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As a family caregiver caring for an aging or ailing loved one, your goal is to help your loved one maintain a high quality of life and/or independence in the home as long as possible. In that journey, you may question how best to keep them safe in the home. To help provide you with guidance, the Southern Caregiver Resource Center has put together a series of quick videos on home safety. 

These videos virtually walk you through the home and potential hazards to help you notice the areas that could use safety improvements. It is also useful to consider how your loved one’s safety needs will change over time. To help inform this discussion, we’ve put together some additional statistics and information for you in this article to use alongside the video resources.

Home Safety for the Elderly, Disabled, or Ailing || Statistics and Information

According to Age Safe America, falls are the leading cause of death and trauma-related hospital admissions in the elderly.

Even more startling, the CDC, (Centers for Disease Control and Prevention), offers these statistics: 

  • One out of every three seniors falls each year.
  • One out of every five of those falls causes an injury such as head trauma or a broken bone.
  • 95% of hip fractures are caused by falling.
  • Thee million elderly adults are treated in the hospital each year due to a fall.
  • There are about 32,000 deaths each year as a result of falls.

While these statistics are startling, they are an eye-opener to the severity of the problem of home safety. There are many ways to prevent falls and the risks associated with them.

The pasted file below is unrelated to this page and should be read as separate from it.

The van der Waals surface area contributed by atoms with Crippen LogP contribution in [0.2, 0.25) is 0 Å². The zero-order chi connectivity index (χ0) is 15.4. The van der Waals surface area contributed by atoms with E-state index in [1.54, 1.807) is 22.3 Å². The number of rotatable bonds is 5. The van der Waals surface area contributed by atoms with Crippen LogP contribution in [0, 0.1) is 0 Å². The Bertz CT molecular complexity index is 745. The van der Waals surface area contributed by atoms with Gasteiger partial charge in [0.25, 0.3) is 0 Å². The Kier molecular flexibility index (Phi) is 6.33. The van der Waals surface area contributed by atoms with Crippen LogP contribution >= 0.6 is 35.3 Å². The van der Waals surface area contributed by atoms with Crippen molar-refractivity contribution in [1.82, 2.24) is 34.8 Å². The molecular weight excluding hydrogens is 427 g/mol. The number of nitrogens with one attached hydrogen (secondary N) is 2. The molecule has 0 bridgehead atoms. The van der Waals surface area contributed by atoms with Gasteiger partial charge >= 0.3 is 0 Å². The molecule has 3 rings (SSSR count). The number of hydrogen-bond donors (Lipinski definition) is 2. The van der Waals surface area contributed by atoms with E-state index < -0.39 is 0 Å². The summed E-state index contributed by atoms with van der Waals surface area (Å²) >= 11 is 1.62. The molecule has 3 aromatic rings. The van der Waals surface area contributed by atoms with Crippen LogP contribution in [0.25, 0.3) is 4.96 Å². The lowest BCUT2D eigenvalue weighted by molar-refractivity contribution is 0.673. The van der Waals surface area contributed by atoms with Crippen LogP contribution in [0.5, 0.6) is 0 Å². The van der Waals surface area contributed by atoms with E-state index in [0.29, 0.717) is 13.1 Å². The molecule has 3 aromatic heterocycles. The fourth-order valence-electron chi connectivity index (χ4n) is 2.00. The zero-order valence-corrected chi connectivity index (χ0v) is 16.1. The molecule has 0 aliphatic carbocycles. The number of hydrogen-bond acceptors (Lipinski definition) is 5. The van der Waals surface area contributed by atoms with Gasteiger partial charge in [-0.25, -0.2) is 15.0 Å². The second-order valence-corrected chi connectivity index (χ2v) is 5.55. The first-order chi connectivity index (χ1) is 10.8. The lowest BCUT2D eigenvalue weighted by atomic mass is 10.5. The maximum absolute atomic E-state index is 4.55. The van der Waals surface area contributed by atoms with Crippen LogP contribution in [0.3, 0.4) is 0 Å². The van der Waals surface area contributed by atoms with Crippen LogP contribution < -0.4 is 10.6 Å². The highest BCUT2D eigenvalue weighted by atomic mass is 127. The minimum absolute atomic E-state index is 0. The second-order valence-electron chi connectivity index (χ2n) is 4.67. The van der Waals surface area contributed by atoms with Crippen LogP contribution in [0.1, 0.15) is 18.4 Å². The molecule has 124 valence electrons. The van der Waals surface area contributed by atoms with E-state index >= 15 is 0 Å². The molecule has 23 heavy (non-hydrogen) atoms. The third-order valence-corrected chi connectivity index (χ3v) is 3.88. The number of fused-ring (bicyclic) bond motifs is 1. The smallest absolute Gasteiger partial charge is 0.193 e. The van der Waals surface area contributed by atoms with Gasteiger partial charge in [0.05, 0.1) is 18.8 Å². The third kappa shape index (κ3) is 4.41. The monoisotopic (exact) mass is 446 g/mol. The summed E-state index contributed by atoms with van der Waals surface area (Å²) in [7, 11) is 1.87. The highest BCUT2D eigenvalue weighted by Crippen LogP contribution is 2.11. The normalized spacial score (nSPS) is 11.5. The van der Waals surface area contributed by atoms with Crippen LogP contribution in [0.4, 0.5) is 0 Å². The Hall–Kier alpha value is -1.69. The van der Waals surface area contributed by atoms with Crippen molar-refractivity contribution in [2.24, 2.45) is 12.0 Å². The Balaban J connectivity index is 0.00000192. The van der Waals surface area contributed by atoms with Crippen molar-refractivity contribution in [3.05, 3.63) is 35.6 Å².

Falling isn’t a normal part of aging – in fact, it’s usually preventable. Things like proper footwear, added railings, non-slip surfaces, wide walkways, minimal clutter, fewer rugs, etc. can all make the difference in reducing the risk of a devastating fall. 

The elderly and their caregivers need to take a good look at the home and notice what risk factors are present in your environment. If you or your loved one fear falling in the home, talk to your doctor. Beyond environmental safety in the home, there are other things that your doctor can suggest and check for her to reduce your risk. Here are some examples:

  • Having your eyes checked.
  • Reviewing medications for how they impact your stability.
  • Check your feet and discuss proper footwear options.
  • Discuss other symptoms and risk factors such as lightheadedness, sleepiness, dizziness, etc., and help you find a solution.

The Video Series

The video series from Southern Caregiver Resource Center is linked for you below. We hope it provides you with the information, tools, and support you’re looking for in maintaining safety in the home for your loved one. If you have additional questions, please contact your local Caregiver Resource Center. You can find the one nearest to you by clicking here.

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